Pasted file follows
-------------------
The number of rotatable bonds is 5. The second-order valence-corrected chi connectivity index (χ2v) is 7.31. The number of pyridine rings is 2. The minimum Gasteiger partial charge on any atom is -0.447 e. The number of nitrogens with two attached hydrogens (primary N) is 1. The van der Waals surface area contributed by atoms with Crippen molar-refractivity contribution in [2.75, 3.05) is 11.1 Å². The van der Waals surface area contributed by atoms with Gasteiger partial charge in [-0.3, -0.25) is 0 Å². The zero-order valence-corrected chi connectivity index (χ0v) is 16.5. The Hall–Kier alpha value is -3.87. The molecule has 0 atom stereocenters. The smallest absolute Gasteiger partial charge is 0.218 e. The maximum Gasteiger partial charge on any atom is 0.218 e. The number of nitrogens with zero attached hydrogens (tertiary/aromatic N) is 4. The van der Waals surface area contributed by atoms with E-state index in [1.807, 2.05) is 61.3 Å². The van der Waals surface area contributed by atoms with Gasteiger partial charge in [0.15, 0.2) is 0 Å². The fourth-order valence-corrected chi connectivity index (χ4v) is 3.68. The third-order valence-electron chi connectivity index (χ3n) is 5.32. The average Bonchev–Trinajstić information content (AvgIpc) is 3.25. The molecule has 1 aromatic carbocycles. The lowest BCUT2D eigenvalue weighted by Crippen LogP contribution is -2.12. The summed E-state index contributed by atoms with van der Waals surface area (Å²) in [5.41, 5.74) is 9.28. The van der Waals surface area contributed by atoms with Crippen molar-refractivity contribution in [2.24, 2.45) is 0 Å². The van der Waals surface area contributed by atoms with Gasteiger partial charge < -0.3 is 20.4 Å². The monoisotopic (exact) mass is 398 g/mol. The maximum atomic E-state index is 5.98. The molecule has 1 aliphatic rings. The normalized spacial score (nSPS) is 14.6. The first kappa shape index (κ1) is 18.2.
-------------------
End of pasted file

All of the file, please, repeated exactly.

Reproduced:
The number of rotatable bonds is 5. The second-order valence-corrected chi connectivity index (χ2v) is 7.31. The number of pyridine rings is 2. The minimum Gasteiger partial charge on any atom is -0.447 e. The number of nitrogens with two attached hydrogens (primary N) is 1. The van der Waals surface area contributed by atoms with Crippen molar-refractivity contribution in [2.75, 3.05) is 11.1 Å². The van der Waals surface area contributed by atoms with Gasteiger partial charge in [-0.3, -0.25) is 0 Å². The zero-order valence-corrected chi connectivity index (χ0v) is 16.5. The Hall–Kier alpha value is -3.87. The molecule has 0 atom stereocenters. The smallest absolute Gasteiger partial charge is 0.218 e. The maximum Gasteiger partial charge on any atom is 0.218 e. The number of nitrogens with zero attached hydrogens (tertiary/aromatic N) is 4. The van der Waals surface area contributed by atoms with E-state index in [1.807, 2.05) is 61.3 Å². The van der Waals surface area contributed by atoms with Gasteiger partial charge in [0.15, 0.2) is 0 Å². The fourth-order valence-corrected chi connectivity index (χ4v) is 3.68. The third-order valence-electron chi connectivity index (χ3n) is 5.32. The average Bonchev–Trinajstić information content (AvgIpc) is 3.25. The molecule has 1 aromatic carbocycles. The lowest BCUT2D eigenvalue weighted by Crippen LogP contribution is -2.12. The summed E-state index contributed by atoms with van der Waals surface area (Å²) in [5.41, 5.74) is 9.28. The van der Waals surface area contributed by atoms with Crippen molar-refractivity contribution in [2.24, 2.45) is 0 Å². The van der Waals surface area contributed by atoms with Gasteiger partial charge < -0.3 is 20.4 Å². The monoisotopic (exact) mass is 398 g/mol. The maximum atomic E-state index is 5.98. The molecule has 1 aliphatic rings. The normalized spacial score (nSPS) is 14.6. The first kappa shape index (κ1) is 18.2.